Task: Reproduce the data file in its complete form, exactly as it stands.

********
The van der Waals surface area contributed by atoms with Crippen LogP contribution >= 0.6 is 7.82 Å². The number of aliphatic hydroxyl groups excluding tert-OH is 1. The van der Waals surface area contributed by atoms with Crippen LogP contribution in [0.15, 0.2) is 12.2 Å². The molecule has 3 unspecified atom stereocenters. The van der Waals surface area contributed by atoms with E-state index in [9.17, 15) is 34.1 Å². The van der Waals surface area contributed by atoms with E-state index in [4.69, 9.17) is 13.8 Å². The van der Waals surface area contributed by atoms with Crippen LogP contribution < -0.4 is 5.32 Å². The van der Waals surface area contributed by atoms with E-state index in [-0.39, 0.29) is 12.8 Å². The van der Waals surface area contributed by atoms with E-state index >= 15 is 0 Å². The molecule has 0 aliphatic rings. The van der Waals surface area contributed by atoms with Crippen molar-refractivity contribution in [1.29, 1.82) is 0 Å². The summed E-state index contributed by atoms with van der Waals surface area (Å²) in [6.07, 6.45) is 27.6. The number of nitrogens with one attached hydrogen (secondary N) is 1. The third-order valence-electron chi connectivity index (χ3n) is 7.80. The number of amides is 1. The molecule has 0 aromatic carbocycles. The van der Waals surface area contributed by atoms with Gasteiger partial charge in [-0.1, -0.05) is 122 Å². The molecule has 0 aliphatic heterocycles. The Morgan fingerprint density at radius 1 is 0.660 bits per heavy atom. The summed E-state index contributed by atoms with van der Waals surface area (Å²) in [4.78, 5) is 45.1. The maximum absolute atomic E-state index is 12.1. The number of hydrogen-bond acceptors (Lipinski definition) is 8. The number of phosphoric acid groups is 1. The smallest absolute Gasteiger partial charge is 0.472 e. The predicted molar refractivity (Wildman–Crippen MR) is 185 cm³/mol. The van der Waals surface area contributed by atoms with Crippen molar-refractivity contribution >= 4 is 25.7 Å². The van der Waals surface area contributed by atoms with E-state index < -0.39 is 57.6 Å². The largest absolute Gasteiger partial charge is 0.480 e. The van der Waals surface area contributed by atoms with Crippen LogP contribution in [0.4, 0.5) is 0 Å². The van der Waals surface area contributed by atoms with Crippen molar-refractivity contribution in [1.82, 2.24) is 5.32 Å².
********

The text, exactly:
The van der Waals surface area contributed by atoms with Crippen LogP contribution >= 0.6 is 7.82 Å². The number of aliphatic hydroxyl groups excluding tert-OH is 1. The van der Waals surface area contributed by atoms with Crippen LogP contribution in [0.15, 0.2) is 12.2 Å². The molecule has 3 unspecified atom stereocenters. The van der Waals surface area contributed by atoms with E-state index in [9.17, 15) is 34.1 Å². The van der Waals surface area contributed by atoms with E-state index in [4.69, 9.17) is 13.8 Å². The van der Waals surface area contributed by atoms with Crippen LogP contribution < -0.4 is 5.32 Å². The van der Waals surface area contributed by atoms with E-state index in [-0.39, 0.29) is 12.8 Å². The van der Waals surface area contributed by atoms with E-state index >= 15 is 0 Å². The molecule has 0 aliphatic rings. The van der Waals surface area contributed by atoms with Crippen molar-refractivity contribution in [1.29, 1.82) is 0 Å². The summed E-state index contributed by atoms with van der Waals surface area (Å²) in [6.07, 6.45) is 27.6. The number of nitrogens with one attached hydrogen (secondary N) is 1. The third-order valence-electron chi connectivity index (χ3n) is 7.80. The number of amides is 1. The molecule has 0 aromatic carbocycles. The van der Waals surface area contributed by atoms with Gasteiger partial charge in [-0.1, -0.05) is 122 Å². The molecule has 0 aliphatic heterocycles. The Morgan fingerprint density at radius 1 is 0.660 bits per heavy atom. The summed E-state index contributed by atoms with van der Waals surface area (Å²) in [4.78, 5) is 45.1. The maximum absolute atomic E-state index is 12.1. The number of hydrogen-bond acceptors (Lipinski definition) is 8. The number of phosphoric acid groups is 1. The smallest absolute Gasteiger partial charge is 0.472 e. The predicted molar refractivity (Wildman–Crippen MR) is 185 cm³/mol. The van der Waals surface area contributed by atoms with Crippen molar-refractivity contribution >= 4 is 25.7 Å². The van der Waals surface area contributed by atoms with E-state index < -0.39 is 57.6 Å². The largest absolute Gasteiger partial charge is 0.480 e. The van der Waals surface area contributed by atoms with Crippen LogP contribution in [0.4, 0.5) is 0 Å². The van der Waals surface area contributed by atoms with Crippen molar-refractivity contribution in [1.82, 2.24) is 5.32 Å².